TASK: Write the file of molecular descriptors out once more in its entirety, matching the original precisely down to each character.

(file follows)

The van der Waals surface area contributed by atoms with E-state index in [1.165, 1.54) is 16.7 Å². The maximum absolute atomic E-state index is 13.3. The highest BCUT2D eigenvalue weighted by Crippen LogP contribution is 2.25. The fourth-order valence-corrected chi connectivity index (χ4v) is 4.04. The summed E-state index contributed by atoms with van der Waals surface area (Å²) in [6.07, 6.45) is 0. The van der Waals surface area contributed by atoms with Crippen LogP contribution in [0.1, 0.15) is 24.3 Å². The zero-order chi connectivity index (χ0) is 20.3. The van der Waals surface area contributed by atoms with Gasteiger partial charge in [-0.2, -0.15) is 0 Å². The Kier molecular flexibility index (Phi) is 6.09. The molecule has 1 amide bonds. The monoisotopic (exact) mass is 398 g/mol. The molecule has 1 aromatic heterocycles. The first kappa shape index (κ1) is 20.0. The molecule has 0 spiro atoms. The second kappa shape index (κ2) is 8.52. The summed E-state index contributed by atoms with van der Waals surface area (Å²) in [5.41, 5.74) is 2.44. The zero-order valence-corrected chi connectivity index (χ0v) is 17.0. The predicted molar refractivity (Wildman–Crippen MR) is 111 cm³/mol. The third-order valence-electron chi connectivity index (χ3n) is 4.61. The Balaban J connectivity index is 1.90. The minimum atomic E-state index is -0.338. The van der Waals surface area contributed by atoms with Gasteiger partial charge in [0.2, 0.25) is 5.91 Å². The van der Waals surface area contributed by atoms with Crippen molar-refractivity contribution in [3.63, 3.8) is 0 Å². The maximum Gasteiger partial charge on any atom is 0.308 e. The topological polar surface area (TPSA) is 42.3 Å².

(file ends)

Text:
The van der Waals surface area contributed by atoms with E-state index in [1.165, 1.54) is 16.7 Å². The maximum absolute atomic E-state index is 13.3. The highest BCUT2D eigenvalue weighted by Crippen LogP contribution is 2.25. The fourth-order valence-corrected chi connectivity index (χ4v) is 4.04. The summed E-state index contributed by atoms with van der Waals surface area (Å²) in [6.07, 6.45) is 0. The van der Waals surface area contributed by atoms with Crippen LogP contribution in [0.1, 0.15) is 24.3 Å². The zero-order chi connectivity index (χ0) is 20.3. The van der Waals surface area contributed by atoms with Gasteiger partial charge in [-0.2, -0.15) is 0 Å². The Kier molecular flexibility index (Phi) is 6.09. The molecule has 1 amide bonds. The monoisotopic (exact) mass is 398 g/mol. The molecule has 1 aromatic heterocycles. The first kappa shape index (κ1) is 20.0. The molecule has 0 spiro atoms. The second kappa shape index (κ2) is 8.52. The summed E-state index contributed by atoms with van der Waals surface area (Å²) in [5.41, 5.74) is 2.44. The zero-order valence-corrected chi connectivity index (χ0v) is 17.0. The predicted molar refractivity (Wildman–Crippen MR) is 111 cm³/mol. The third-order valence-electron chi connectivity index (χ3n) is 4.61. The Balaban J connectivity index is 1.90. The minimum atomic E-state index is -0.338. The van der Waals surface area contributed by atoms with Gasteiger partial charge in [0.2, 0.25) is 5.91 Å². The van der Waals surface area contributed by atoms with Crippen molar-refractivity contribution in [3.63, 3.8) is 0 Å². The maximum Gasteiger partial charge on any atom is 0.308 e. The topological polar surface area (TPSA) is 42.3 Å².